FBI Has a History of Change
The Associated Press
Oct. 27, 2001
FBI Director Robert Mueller has suggested that the terror attacks will bring with them major changes for the bureau, including a shift from investigation to prevention.
It wouldn't be the first time that social and political upheaval has led to changes for the bureau. Here's a selected chronology:
_1909: The spread of the railways and the introduction of the automobile make it easier for criminal fugitives to travel between states, leading President Theodore Roosevelt to establish the Bureau of Investigation as a federal law enforcement agency.
_1930s: Organized crime runs rampant, persuading Congress to overcome states' resistance and ``federalize'' a number of crimes. The kidnapping of the Lindbergh baby leads Congress to make kidnapping a federal offense.
_1936: The growth of domestic interest in communism and fascism leads President Franklin D. Roosevelt to authorize the investigation of ``subversives.''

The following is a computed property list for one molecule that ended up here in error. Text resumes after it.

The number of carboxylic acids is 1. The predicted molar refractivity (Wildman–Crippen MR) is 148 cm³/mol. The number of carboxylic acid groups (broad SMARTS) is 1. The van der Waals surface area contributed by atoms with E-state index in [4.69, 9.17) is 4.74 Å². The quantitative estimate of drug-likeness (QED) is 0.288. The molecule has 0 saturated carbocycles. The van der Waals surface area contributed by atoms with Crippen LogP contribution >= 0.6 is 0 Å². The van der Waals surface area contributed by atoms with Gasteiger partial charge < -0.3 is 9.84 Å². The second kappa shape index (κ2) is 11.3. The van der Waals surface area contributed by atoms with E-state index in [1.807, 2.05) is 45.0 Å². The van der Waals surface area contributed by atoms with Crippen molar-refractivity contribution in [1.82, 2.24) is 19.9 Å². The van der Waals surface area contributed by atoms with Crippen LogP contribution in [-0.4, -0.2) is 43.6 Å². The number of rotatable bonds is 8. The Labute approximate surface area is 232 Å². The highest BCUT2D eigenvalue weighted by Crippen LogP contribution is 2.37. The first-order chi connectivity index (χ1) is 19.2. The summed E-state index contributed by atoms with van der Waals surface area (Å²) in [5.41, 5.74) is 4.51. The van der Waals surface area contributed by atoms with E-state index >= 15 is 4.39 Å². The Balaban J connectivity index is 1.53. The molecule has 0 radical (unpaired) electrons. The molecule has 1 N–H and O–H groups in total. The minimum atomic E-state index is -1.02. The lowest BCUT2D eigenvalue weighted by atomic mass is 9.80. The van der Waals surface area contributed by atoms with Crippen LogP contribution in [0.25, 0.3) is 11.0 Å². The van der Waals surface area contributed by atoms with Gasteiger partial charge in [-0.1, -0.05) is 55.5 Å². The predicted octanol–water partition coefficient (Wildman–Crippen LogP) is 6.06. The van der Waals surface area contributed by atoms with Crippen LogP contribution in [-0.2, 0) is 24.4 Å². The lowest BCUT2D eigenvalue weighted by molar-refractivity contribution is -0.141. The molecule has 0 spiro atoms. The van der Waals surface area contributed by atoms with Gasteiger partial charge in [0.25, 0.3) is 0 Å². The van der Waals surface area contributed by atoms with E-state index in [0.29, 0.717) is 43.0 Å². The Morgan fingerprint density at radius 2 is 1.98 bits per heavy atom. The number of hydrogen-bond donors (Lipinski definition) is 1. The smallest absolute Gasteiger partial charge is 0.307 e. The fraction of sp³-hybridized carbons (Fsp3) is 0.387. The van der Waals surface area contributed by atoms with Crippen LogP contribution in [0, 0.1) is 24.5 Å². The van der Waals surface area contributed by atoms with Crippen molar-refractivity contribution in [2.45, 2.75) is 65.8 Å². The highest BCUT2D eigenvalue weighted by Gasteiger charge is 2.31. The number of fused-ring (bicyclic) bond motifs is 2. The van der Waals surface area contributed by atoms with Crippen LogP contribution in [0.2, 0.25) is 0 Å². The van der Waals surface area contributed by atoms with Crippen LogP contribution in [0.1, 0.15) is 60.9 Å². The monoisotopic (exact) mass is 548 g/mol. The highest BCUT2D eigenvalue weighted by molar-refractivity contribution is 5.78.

_1940s: The Nazi threat prompts the establishment of the first ``legats,'' FBI agents assigned to overseas embassies as ``legal attaches.''
_1946: The threat from Russia's Joseph Stalin pervades American political thinking, and Congress passes the Atomic Energy Act, which includes a mandate to the FBI to ``determine the loyalty of individuals'' with access to nuclear data. To this day, the FBI runs background checks on senior government appointments.
_1960s: Congress passes civil rights acts authorizing the bureau to pursue civil rights violators. The FBI uses the mandate to circumvent white law enforcement officers and juries who are sympathetic to violent racists.
_1970s: The FBI makes white-collar crime its ``third national priority,'' after counterintelligence and organized crime. It recruits accountants to become agents.
_1982: The rise of terrorism leads the FBI to make counterterrorism a ``fourth national priority.''
_1991: At the dawn of the Internet age, the ``National Security Threat List'' is aimed at protecting U.S. information and technologies.
Source: Official FBI history, http://www.fbi.gov/fbinbrief/historic/history/historymain.htm